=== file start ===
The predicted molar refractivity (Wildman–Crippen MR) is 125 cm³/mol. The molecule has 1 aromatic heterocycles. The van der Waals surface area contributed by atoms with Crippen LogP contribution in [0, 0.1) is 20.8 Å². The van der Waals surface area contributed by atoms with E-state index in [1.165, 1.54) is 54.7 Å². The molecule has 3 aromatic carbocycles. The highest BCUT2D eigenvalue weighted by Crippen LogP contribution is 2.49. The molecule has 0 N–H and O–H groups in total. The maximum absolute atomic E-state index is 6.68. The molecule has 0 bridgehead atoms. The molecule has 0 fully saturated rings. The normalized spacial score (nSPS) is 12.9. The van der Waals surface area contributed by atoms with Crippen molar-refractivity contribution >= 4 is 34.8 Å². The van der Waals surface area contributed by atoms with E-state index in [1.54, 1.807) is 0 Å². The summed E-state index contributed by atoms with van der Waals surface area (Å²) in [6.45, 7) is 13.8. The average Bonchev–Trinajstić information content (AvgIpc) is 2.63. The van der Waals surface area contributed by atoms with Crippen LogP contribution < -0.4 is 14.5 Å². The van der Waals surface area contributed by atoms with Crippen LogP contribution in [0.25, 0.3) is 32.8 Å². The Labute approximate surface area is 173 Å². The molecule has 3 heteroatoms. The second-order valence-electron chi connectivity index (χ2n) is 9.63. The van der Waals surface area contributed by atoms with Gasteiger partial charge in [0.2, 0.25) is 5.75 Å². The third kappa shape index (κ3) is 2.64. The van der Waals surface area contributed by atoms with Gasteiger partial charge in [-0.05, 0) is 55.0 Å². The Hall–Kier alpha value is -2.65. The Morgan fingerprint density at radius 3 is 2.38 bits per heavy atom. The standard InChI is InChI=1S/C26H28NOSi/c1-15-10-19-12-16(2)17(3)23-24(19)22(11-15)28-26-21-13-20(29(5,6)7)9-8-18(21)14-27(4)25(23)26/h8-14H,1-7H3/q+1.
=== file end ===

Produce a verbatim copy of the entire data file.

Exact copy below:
The predicted molar refractivity (Wildman–Crippen MR) is 125 cm³/mol. The molecule has 1 aromatic heterocycles. The van der Waals surface area contributed by atoms with Crippen LogP contribution in [0, 0.1) is 20.8 Å². The van der Waals surface area contributed by atoms with E-state index in [1.165, 1.54) is 54.7 Å². The molecule has 3 aromatic carbocycles. The highest BCUT2D eigenvalue weighted by Crippen LogP contribution is 2.49. The molecule has 0 N–H and O–H groups in total. The maximum absolute atomic E-state index is 6.68. The molecule has 0 bridgehead atoms. The molecule has 0 fully saturated rings. The normalized spacial score (nSPS) is 12.9. The van der Waals surface area contributed by atoms with Crippen molar-refractivity contribution >= 4 is 34.8 Å². The van der Waals surface area contributed by atoms with E-state index in [1.54, 1.807) is 0 Å². The summed E-state index contributed by atoms with van der Waals surface area (Å²) in [6.45, 7) is 13.8. The average Bonchev–Trinajstić information content (AvgIpc) is 2.63. The van der Waals surface area contributed by atoms with Crippen LogP contribution < -0.4 is 14.5 Å². The van der Waals surface area contributed by atoms with Crippen LogP contribution in [0.25, 0.3) is 32.8 Å². The Labute approximate surface area is 173 Å². The molecule has 3 heteroatoms. The second-order valence-electron chi connectivity index (χ2n) is 9.63. The van der Waals surface area contributed by atoms with Gasteiger partial charge in [0.2, 0.25) is 5.75 Å². The third kappa shape index (κ3) is 2.64. The van der Waals surface area contributed by atoms with Gasteiger partial charge in [-0.05, 0) is 55.0 Å². The Hall–Kier alpha value is -2.65. The Morgan fingerprint density at radius 3 is 2.38 bits per heavy atom. The standard InChI is InChI=1S/C26H28NOSi/c1-15-10-19-12-16(2)17(3)23-24(19)22(11-15)28-26-21-13-20(29(5,6)7)9-8-18(21)14-27(4)25(23)26/h8-14H,1-7H3/q+1.